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July 5, 2018
Naveen Nukala, FIS | General Manager- Government Solutions/EBT, IFS
QR codes – those indecipherable, black and white pixel patterns that represent codes – have been the focus of jokes for years as they struggled to catch on in the United States. However, they may be the perfect solution to deliver fresh produce and other healthy foods to families using electronic benefits transfer (EBT).
An important goal of the Supplemental Nutritional Assistance Program (SNAP) is expanding access to fresh produce and other healthy foods, according to the USDA. Farmer’s markets help to achieve this goal, but payment is often an obstacle. Since many farmers and other small food merchants don’t have a device that accepts EBT cards, payments must be made in cash, which typically means a trip to an ATM for the cardholder. However, an ATM may charge as much as an average day’s food allowance when an EBT user wants to withdraw cash.
In India, where there is a focus on moving towards an almost cashless society, QR codes have become an increasingly popular way to pay merchants, especially those who lack payment acceptance devices. That’s because QR codes flip the payment model from merchant-controlled to consumer-controlled.
India’s PayTM QR codes demonstrate how this works: PayTM QR codes enable merchants to accept PayTM, United Payments Interface (UPI) and card payments on a mobile platform. Merchants simply call or log-on to the business PayTM site, click on the “sign up for free” button, enter their name and PAN or Aadhar number and fill in business and bank details. Indian merchants typically display their printed QR code on their booths or stores near the cash wrap.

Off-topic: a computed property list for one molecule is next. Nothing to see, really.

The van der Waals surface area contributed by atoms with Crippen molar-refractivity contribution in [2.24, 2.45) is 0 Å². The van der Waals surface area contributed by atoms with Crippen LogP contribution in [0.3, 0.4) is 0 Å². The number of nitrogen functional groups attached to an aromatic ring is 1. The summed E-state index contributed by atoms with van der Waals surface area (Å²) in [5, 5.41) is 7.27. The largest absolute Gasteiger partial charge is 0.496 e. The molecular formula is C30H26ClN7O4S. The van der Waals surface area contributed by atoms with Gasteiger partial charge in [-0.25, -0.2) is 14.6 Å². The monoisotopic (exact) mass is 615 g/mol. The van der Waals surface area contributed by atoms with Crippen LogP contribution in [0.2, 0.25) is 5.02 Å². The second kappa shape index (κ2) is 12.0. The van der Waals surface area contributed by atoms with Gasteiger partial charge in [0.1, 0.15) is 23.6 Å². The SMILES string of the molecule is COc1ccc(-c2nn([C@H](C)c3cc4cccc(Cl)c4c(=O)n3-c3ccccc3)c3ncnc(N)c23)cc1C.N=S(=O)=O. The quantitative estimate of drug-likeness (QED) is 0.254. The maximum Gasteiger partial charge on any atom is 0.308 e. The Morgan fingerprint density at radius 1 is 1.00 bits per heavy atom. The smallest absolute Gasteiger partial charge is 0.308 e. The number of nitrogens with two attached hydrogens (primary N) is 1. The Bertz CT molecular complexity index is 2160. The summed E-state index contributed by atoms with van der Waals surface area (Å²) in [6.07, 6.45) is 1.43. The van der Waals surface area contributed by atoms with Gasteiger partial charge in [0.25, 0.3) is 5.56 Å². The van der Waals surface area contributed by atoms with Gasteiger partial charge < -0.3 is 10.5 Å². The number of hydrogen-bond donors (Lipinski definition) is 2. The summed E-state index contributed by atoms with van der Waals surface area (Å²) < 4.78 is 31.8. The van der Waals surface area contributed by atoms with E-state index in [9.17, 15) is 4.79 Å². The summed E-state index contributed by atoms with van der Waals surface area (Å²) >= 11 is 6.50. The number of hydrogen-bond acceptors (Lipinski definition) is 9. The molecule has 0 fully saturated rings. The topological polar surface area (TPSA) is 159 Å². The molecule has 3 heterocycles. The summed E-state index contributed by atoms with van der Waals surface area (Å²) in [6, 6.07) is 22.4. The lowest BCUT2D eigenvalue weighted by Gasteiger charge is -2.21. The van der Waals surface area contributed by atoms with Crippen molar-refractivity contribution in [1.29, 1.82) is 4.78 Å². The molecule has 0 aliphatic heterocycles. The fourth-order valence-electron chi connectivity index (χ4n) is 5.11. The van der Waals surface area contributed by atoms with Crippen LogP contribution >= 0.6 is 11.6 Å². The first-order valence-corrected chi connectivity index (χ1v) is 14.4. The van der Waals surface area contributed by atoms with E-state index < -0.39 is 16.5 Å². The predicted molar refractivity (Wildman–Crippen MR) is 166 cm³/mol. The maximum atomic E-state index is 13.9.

Consumers control the transaction with their mobile devices. They simply load the PayTM app onto their smartphone. When they make a purchase, they scan the QR code to identify the merchant and enter the amount of the payment, which is instantly transferred into the merchants’ bank accounts.
Popularity of QR codes is now spreading from East to West due to improved technologies – including better orientation cues for users – clear consumer benefits and the launch of Snapcodes by Snapchat to identify users.
That’s good news for EBT users who need only own a smartphone in order to scan a QR code, something almost two-thirds of households making less than even $30,000 a year already have, according to PEW. It also benefits merchants who need only to obtain approval from the USDA to be issued a QR code that identifies and authenticates the merchant’s ability to accept SNAP and other benefits.
For merchants who move around frequently – those selling at farmer’s markets, for instance – QR codes simplify transactions by allowing merchants to accept payments beyond cash. Transactions also are safer because there’s no cash to be lost or stolen, and there’s no card to potentially be skimmed.
When are QR codes for EBT payments likely to be launched? My best guess is within the next year or two – perhaps sooner – as another way to broaden access to healthy food choices and expand market potential for small food merchants and farmers.
General Manager- Government Solutions/EBT, IFS
Naveen Nukala brings over 20 years of financial and payments industry experience to FIS through product development, implementations, operations and management roles of which most of the experience in the area of Government Benefits (EBT – SNAP, WIC, TANF, Child Care). Currently, he is responsible for Government line of business at FIS.
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